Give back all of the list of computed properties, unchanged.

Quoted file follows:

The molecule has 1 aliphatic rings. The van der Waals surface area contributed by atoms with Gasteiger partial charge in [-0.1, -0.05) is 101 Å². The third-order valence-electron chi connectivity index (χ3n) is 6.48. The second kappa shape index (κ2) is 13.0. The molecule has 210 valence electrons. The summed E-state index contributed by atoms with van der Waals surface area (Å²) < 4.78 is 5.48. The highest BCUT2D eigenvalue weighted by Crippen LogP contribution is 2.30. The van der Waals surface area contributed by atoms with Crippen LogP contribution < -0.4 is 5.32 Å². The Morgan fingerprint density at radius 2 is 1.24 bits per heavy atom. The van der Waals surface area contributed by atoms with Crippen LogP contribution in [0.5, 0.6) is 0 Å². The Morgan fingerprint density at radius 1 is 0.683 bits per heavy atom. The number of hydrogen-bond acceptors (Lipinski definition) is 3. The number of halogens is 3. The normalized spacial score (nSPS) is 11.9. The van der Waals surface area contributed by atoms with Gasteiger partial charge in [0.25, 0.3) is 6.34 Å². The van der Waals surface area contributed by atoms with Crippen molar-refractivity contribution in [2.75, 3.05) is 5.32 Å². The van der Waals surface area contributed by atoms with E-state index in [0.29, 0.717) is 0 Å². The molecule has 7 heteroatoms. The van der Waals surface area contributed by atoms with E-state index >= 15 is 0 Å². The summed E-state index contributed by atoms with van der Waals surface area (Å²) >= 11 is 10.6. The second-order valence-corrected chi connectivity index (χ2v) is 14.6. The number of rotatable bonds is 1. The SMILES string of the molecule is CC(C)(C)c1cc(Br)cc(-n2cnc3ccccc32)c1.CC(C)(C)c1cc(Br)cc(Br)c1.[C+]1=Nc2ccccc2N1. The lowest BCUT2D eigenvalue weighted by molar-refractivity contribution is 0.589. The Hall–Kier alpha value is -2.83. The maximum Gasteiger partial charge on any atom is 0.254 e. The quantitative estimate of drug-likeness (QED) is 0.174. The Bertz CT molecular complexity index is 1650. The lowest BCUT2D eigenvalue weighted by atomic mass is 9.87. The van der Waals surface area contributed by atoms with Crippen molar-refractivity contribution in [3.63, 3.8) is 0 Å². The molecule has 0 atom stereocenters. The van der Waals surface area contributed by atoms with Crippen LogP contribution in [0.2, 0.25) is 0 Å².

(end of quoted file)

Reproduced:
The molecule has 1 aliphatic rings. The van der Waals surface area contributed by atoms with Gasteiger partial charge in [-0.1, -0.05) is 101 Å². The third-order valence-electron chi connectivity index (χ3n) is 6.48. The second kappa shape index (κ2) is 13.0. The molecule has 210 valence electrons. The summed E-state index contributed by atoms with van der Waals surface area (Å²) < 4.78 is 5.48. The highest BCUT2D eigenvalue weighted by Crippen LogP contribution is 2.30. The van der Waals surface area contributed by atoms with Crippen LogP contribution < -0.4 is 5.32 Å². The Morgan fingerprint density at radius 2 is 1.24 bits per heavy atom. The van der Waals surface area contributed by atoms with Crippen LogP contribution in [0.5, 0.6) is 0 Å². The Morgan fingerprint density at radius 1 is 0.683 bits per heavy atom. The number of hydrogen-bond acceptors (Lipinski definition) is 3. The number of halogens is 3. The normalized spacial score (nSPS) is 11.9. The van der Waals surface area contributed by atoms with Gasteiger partial charge in [0.25, 0.3) is 6.34 Å². The van der Waals surface area contributed by atoms with Crippen molar-refractivity contribution in [2.75, 3.05) is 5.32 Å². The van der Waals surface area contributed by atoms with E-state index in [0.29, 0.717) is 0 Å². The molecule has 7 heteroatoms. The van der Waals surface area contributed by atoms with E-state index >= 15 is 0 Å². The summed E-state index contributed by atoms with van der Waals surface area (Å²) >= 11 is 10.6. The second-order valence-corrected chi connectivity index (χ2v) is 14.6. The number of rotatable bonds is 1. The SMILES string of the molecule is CC(C)(C)c1cc(Br)cc(-n2cnc3ccccc32)c1.CC(C)(C)c1cc(Br)cc(Br)c1.[C+]1=Nc2ccccc2N1. The lowest BCUT2D eigenvalue weighted by molar-refractivity contribution is 0.589. The Hall–Kier alpha value is -2.83. The maximum Gasteiger partial charge on any atom is 0.254 e. The quantitative estimate of drug-likeness (QED) is 0.174. The Bertz CT molecular complexity index is 1650. The lowest BCUT2D eigenvalue weighted by atomic mass is 9.87. The van der Waals surface area contributed by atoms with Crippen molar-refractivity contribution in [3.63, 3.8) is 0 Å². The molecule has 0 atom stereocenters. The van der Waals surface area contributed by atoms with Crippen LogP contribution in [0.2, 0.25) is 0 Å².